You may not control what desks you get in your classroom, but if you have attached desks, you also need some free-standing desks or tables and chairs. Some fat kids won’t want to use these, because they may not want to stand out or appear different, but having them as an option is necessary. Make sure the chairs you have are sturdy with a high weight limit. Sitting directly on the floor can also be uncomfortable for some fat bodies. If students sit on the floor in your classroom (like in some primary grades), have options where students can sit low to the ground and be included without having to be all the way on the ground, like cushions or low benches. If you ask students to sit criss-cross applesauce, know that not all fat legs can bend like that and encourage all students to sit in ways that are comfortable for them. They may take up more space this way, with legs splayed out, arms everywhere, but that’s OK.  

School uniforms, PE shirts, band/orchestra/choir uniforms, etc. — Any time specific school-provided clothing is required for students, there needs to be a wide range of sizes available (beyond 3XL) and a plan in place for a student who doesn’t fit those sizes. There will always be someone a size larger than the largest size of anything you have, and you must be prepared to accommodate and clothe them. I was lucky enough to have a mom who advocated for me and insisted that a special vest be custom-made for me for freshman year orchestra, but not every fat kid has a mom like that. So you can be the advocate for those fat students instead. It’s not right that the rest of the choir is in shiny blue dresses, but the fat student is in a plain blue dress they had to buy at Walmart. It’s not OK for all the kids to get the school T-shirt for the class field trip, except for the fat kid. Everyone deserves to belong, and everyone deserves to belong in the same clothes as everyone else. It should not be on the student or the student’s family to request a special accommodation for size. Consider, too, if clothing is being given out as a prize or reward (like T-shirts at a school assembly): Are sizes available for everyone? It would be sad and disappointing to win a fun prize in front of all your friends if you can’t actually use it or wear it. Just another way that you don’t belong.

Field trips and size/weight limits — Some schools get to take really fun field trips and do amazing things like whitewater rafting and ropes courses. Some schools get to fly on planes for school trips. When planning field trips and special activities, find out weight limits and accommodation options for different activities so that everyone can be safely included.  

I went on a whitewater rafting trip as a student teacher and I had to ask the guide if I would sink the boat. This may sound funny, but these are real considerations for fat people. And I did not sink the boat, but we did put one fewer person on the raft with me.  My mentor teacher had also called ahead to make sure I could try on a wetsuit in advance to make sure it would fit me. (Wet suits come in bigger sizes! I didn’t even know!) He was such a good ally to me. You can be this ally for your fat students. If a field trip involves special gear, will it fit them? How can you find out? What is your plan if it doesn’t fit them? If a school trip involves plane travel, will all students need only one seat, or will some need two? How can your school accommodate all students?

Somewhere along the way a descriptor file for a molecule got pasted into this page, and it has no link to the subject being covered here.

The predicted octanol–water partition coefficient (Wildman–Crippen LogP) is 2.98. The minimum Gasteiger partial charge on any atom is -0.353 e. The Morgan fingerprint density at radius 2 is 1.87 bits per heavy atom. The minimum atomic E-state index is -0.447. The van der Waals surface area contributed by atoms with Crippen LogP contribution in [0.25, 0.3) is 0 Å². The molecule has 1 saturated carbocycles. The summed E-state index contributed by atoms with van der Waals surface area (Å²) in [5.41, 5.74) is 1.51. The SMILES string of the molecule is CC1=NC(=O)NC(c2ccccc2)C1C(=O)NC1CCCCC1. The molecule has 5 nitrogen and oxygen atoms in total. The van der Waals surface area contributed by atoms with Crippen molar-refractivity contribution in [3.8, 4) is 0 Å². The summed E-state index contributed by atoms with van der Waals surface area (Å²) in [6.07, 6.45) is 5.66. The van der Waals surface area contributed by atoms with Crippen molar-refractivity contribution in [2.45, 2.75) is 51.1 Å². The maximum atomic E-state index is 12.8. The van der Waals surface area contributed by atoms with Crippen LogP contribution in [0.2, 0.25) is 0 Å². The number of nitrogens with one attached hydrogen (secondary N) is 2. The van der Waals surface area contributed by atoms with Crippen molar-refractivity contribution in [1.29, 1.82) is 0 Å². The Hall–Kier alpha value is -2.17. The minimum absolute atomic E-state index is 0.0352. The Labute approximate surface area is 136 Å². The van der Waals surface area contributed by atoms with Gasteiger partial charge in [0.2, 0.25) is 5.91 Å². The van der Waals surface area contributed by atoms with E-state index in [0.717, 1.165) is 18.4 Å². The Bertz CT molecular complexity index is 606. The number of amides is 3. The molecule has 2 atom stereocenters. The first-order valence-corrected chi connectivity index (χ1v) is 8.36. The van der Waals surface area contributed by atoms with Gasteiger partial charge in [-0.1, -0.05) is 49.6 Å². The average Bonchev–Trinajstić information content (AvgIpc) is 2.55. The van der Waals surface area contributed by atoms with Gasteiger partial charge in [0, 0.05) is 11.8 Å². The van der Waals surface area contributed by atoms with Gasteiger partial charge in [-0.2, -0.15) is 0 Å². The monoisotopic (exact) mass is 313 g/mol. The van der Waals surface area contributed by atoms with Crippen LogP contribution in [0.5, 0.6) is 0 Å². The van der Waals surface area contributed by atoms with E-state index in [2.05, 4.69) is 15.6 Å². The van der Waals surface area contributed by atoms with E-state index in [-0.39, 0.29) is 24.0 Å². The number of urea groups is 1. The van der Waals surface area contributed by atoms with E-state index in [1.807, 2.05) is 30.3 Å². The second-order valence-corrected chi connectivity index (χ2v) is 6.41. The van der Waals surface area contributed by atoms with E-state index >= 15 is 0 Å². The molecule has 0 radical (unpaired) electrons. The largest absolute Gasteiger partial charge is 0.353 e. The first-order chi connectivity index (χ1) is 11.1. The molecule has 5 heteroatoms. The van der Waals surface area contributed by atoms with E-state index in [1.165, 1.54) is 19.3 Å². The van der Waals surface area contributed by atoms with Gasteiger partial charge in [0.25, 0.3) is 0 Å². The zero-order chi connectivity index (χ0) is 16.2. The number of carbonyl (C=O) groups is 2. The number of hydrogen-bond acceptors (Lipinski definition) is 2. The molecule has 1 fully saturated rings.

Does your field trip involve a lot of walking? Some fat people need to take breaks when walking and exercising, so encourage slowing down and taking breaks and honor your students’ limits if they can’t walk far. If a lot of walking is part of a field trip, make sure that students know in advance how far they’ll be walking and have an alternative if students can’t walk that far.

Challenging Fatphobic Culture

We live in a fatphobic culture, and we have to be intentional about challenging it in our classrooms. Fat people are exposed to fatphobia and body shaming in every area of our lives. Schools can work to eliminate fatphobia in the schools’ culture.

Curriculum — Many curricular materials overtly teach fat hate. Examine your curriculum and screen it for fatphobia before bringing it to your students. Math lessons that teach proportion with how many chips someone eats and how fat they get perpetuate the harmful stereotype that all fat people are binge eaters. English and language arts lessons that frame debate and argument with topics like “Should we ban junk food in schools?” often lead to harmful portrayals of fatness as something to be avoided at all costs. There are endless examples here, but start questioning your curriculum’s messages about body, weight, and food — often very explicit ones. Do fat people seem bad, or does it seem that fatness should be avoided? Then it’s fatphobic.

Look at novels in your classroom library — are fat characters written only as sidekicks, jolly friends, the “before” picture in some garbage redemptive story about weight loss? Are fat characters presented as tragic, their fatness being a symptom of some underlying character flaw? Or worse, are the only fat characters presented evil, lazy, and stupid? This was my experience growing up. I remember searching through books, movies, TV shows for any character who looked like me, was fat like me, and all I could find was Jabba the Hutt, Ursula the Sea Witch, Ms. Trunchbull the evil teacher in Matilda. Everyone deserves to belong in books and stories. Everyone deserves to see positive representations of themselves, and fat kids especially need this to counter the harmful stereotypes they encounter daily in the rest of the world.